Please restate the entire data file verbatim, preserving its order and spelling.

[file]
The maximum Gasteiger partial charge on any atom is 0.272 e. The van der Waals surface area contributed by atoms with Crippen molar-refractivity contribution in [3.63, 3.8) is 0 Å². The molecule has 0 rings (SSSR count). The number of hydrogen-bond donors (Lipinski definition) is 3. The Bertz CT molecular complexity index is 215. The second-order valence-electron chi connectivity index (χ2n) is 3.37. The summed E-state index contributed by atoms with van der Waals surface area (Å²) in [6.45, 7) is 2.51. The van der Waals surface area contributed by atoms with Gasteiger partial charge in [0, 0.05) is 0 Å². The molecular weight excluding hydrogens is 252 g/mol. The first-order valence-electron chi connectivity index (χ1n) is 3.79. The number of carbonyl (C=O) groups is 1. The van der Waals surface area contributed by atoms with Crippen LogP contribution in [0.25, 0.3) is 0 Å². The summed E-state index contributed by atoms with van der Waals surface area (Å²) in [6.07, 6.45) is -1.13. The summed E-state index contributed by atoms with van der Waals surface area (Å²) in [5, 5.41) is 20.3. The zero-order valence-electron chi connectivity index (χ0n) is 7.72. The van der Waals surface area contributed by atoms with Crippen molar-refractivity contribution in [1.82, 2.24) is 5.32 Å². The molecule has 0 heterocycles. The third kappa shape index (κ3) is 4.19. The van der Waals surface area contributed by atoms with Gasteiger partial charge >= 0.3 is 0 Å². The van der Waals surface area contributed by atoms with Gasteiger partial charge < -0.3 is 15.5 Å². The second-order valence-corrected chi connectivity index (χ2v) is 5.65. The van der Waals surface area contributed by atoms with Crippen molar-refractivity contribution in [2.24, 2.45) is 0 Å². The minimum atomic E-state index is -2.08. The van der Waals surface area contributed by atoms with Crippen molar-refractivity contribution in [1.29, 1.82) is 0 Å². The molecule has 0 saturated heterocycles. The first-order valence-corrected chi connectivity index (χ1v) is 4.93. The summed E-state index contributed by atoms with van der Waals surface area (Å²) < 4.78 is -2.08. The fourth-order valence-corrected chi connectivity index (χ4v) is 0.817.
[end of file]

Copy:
The maximum Gasteiger partial charge on any atom is 0.272 e. The van der Waals surface area contributed by atoms with Crippen molar-refractivity contribution in [3.63, 3.8) is 0 Å². The molecule has 0 rings (SSSR count). The number of hydrogen-bond donors (Lipinski definition) is 3. The Bertz CT molecular complexity index is 215. The second-order valence-electron chi connectivity index (χ2n) is 3.37. The summed E-state index contributed by atoms with van der Waals surface area (Å²) in [6.45, 7) is 2.51. The van der Waals surface area contributed by atoms with Gasteiger partial charge in [0, 0.05) is 0 Å². The molecular weight excluding hydrogens is 252 g/mol. The first-order valence-electron chi connectivity index (χ1n) is 3.79. The number of carbonyl (C=O) groups is 1. The van der Waals surface area contributed by atoms with Crippen LogP contribution in [0.25, 0.3) is 0 Å². The summed E-state index contributed by atoms with van der Waals surface area (Å²) in [6.07, 6.45) is -1.13. The summed E-state index contributed by atoms with van der Waals surface area (Å²) in [5, 5.41) is 20.3. The zero-order valence-electron chi connectivity index (χ0n) is 7.72. The van der Waals surface area contributed by atoms with Crippen molar-refractivity contribution in [1.82, 2.24) is 5.32 Å². The molecule has 0 heterocycles. The third kappa shape index (κ3) is 4.19. The van der Waals surface area contributed by atoms with Gasteiger partial charge >= 0.3 is 0 Å². The van der Waals surface area contributed by atoms with Gasteiger partial charge < -0.3 is 15.5 Å². The second-order valence-corrected chi connectivity index (χ2v) is 5.65. The van der Waals surface area contributed by atoms with Crippen molar-refractivity contribution in [2.24, 2.45) is 0 Å². The minimum atomic E-state index is -2.08. The van der Waals surface area contributed by atoms with Crippen molar-refractivity contribution in [1.29, 1.82) is 0 Å². The molecule has 0 saturated heterocycles. The first-order valence-corrected chi connectivity index (χ1v) is 4.93. The summed E-state index contributed by atoms with van der Waals surface area (Å²) < 4.78 is -2.08. The fourth-order valence-corrected chi connectivity index (χ4v) is 0.817.